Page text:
7 Ways to Think Differently

Alan Charlton | Tuesday, 2nd December 2014
How to find solutions to economical, environmental and social problems by using 7 ways of thinking differently.
Author: Looby Macnamara
Publisher: Permanent Publications
Publication year: 2014
RRP: £5.95

I already knew about abundance thinking and having recently participated in the first '7 Ways to Think Differently' residential course delivered by People & Permaculture teacher and author Looby Macnamara just before the 2014 UK Permaculture Convergence where she launched her second book. I am still 'buzzing' from this amazing experience.

In 7 Ways to Think Differently she very successfully sets out to open our minds and hearts to new ways of thinking and in so doing presents a very readable, concise (only 128 pages and fits into your pocket), authentic, elegant solution to convey the magic, hope and possibilities that permaculture contains.

This book has evolved as a personal response to the question that she is most often asked – 'So what is permaculture?' and draws on her parallel experiences in teaching both permaculture and The Work that Reconnects. She has discovered that although the methods may have been different there are shifts in thinking that are common to both.

She freely acknowledges that on reflecting on her own journey it was actually the ways of thinking that had changed and made the most significant differences as they instigated new behaviours which in turn led to more exciting outcomes.

Throughout this very readable book Looby encourages us to 'think about thinking' ... and in doing so she poses a number of fundamental questions including, for example: 'How do you see the world?', 'What might influence how you think about this?', 'What are your beliefs and assumptions?', 'What are the patterns of thinking that recreate feelings, behaviours and learning?', 'How can you go deeper and think more critically to challenge these?' and 'How can you reinterpret these stories?'

The Introduction covers how she developed the basis for the book and briefly lists the seven different ways (and her choice of symbols to illustrate each one). She provides explanations of Permaculture and The Work That Reconnects, Thinking about Thinking, Shifting our Thinking and concludes with Landscape of Thought which pulls all seven ways together into a single graphic image.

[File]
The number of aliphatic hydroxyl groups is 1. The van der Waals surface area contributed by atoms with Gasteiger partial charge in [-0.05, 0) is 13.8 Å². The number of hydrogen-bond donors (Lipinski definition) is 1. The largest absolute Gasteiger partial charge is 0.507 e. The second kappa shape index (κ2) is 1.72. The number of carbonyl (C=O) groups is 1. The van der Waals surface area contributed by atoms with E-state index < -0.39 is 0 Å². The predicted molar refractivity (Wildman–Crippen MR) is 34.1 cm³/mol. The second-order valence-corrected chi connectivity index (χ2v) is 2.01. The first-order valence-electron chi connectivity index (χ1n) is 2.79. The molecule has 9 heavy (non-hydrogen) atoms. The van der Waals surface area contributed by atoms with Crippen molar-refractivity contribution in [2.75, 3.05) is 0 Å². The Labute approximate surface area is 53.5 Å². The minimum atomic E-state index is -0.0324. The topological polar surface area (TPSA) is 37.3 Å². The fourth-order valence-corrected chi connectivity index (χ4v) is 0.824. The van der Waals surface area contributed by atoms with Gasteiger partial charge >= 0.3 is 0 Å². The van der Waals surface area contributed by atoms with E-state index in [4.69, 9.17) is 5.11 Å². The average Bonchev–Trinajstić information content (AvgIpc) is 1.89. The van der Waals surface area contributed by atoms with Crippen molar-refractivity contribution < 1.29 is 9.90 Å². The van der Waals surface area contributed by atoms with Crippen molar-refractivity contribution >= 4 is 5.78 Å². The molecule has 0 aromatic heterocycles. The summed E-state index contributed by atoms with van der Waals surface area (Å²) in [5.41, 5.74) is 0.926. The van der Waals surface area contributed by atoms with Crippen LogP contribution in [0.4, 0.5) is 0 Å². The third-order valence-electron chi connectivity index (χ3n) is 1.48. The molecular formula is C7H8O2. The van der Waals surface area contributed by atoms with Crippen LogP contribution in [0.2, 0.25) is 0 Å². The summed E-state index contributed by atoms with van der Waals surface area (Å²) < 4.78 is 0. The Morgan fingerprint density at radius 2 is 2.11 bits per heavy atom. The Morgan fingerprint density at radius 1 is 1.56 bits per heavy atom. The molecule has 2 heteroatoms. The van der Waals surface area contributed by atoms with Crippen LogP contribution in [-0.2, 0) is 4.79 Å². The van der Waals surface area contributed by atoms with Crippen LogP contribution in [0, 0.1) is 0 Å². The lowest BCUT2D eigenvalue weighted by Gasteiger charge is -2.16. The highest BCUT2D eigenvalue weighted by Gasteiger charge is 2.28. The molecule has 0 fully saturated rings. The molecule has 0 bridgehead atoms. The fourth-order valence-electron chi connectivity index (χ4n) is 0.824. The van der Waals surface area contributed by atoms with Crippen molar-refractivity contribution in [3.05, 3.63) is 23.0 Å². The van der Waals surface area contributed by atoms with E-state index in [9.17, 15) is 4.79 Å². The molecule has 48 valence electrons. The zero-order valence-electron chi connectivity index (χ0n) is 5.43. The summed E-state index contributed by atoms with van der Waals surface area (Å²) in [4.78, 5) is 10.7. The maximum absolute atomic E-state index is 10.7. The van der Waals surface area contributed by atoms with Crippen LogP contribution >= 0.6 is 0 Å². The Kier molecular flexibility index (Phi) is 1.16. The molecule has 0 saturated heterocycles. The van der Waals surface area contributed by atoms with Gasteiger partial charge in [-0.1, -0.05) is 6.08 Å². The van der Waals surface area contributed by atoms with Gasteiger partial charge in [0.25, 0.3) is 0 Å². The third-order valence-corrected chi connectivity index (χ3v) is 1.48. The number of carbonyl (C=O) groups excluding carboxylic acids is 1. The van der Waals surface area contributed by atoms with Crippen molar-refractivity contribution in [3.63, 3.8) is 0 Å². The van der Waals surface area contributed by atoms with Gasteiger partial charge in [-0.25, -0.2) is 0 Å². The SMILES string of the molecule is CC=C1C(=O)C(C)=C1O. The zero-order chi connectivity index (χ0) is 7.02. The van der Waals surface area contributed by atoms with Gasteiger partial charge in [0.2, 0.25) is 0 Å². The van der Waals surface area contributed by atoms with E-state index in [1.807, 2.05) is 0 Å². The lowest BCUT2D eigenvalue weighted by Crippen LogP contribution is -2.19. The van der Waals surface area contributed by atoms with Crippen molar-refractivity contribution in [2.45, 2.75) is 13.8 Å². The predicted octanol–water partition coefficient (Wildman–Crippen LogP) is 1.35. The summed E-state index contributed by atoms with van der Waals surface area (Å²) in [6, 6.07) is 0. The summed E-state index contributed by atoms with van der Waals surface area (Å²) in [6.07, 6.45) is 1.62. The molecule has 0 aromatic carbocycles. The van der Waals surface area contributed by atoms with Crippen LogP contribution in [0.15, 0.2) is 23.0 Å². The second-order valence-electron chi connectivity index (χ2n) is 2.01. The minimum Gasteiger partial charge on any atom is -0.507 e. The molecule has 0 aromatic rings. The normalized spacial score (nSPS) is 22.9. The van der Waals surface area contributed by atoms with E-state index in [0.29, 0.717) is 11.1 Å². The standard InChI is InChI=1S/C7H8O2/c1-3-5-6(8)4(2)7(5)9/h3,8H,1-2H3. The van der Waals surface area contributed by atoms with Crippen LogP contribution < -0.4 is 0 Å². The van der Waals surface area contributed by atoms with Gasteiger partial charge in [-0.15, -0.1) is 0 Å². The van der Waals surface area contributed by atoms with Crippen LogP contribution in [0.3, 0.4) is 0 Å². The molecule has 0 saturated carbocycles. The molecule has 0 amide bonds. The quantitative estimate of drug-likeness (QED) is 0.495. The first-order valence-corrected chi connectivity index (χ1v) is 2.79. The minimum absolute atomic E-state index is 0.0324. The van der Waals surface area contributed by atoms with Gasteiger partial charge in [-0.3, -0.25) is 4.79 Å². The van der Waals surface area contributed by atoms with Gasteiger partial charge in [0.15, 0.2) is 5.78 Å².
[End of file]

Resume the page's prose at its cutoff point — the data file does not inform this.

The bulk of the book has seven chapters, each covering one of the seven ways, which are: abundance thinking, solutions thinking, systems thinking, thinking like nature, co-operative thinking, thinking for the future and from thinking to doing. Each one adds structure and depth to the unfolding story.

The final pages are packed with further resources, listing books, websites and films as well as 46 references used throughout the text. There is also a very useful double page 'Ways of Thinking Summary' with multiple examples and the relevant permaculture principles applying to each one.

In her closing words Looby asks us to accept 'that this [book] is an invitation to embark on a beautiful journey of embracing, responding and discovering'.

I do, I am now using the book (and the teaching and learning from the course) and strongly recommend it to you as one very effective tool for being and doing in a very different way."

Alan Charlton is an apprentice on the Permaculture Design Diploma pathway and a trainee permaculture teacher based in rural North Cumbria.

While stocks last: 70 signed copies of 7 Ways to Think Differently available!

Further resources

Also from Looby Macnamara: People and Permaculture

Visit www.permaculture.co.uk/courses to find out about Looby's courses

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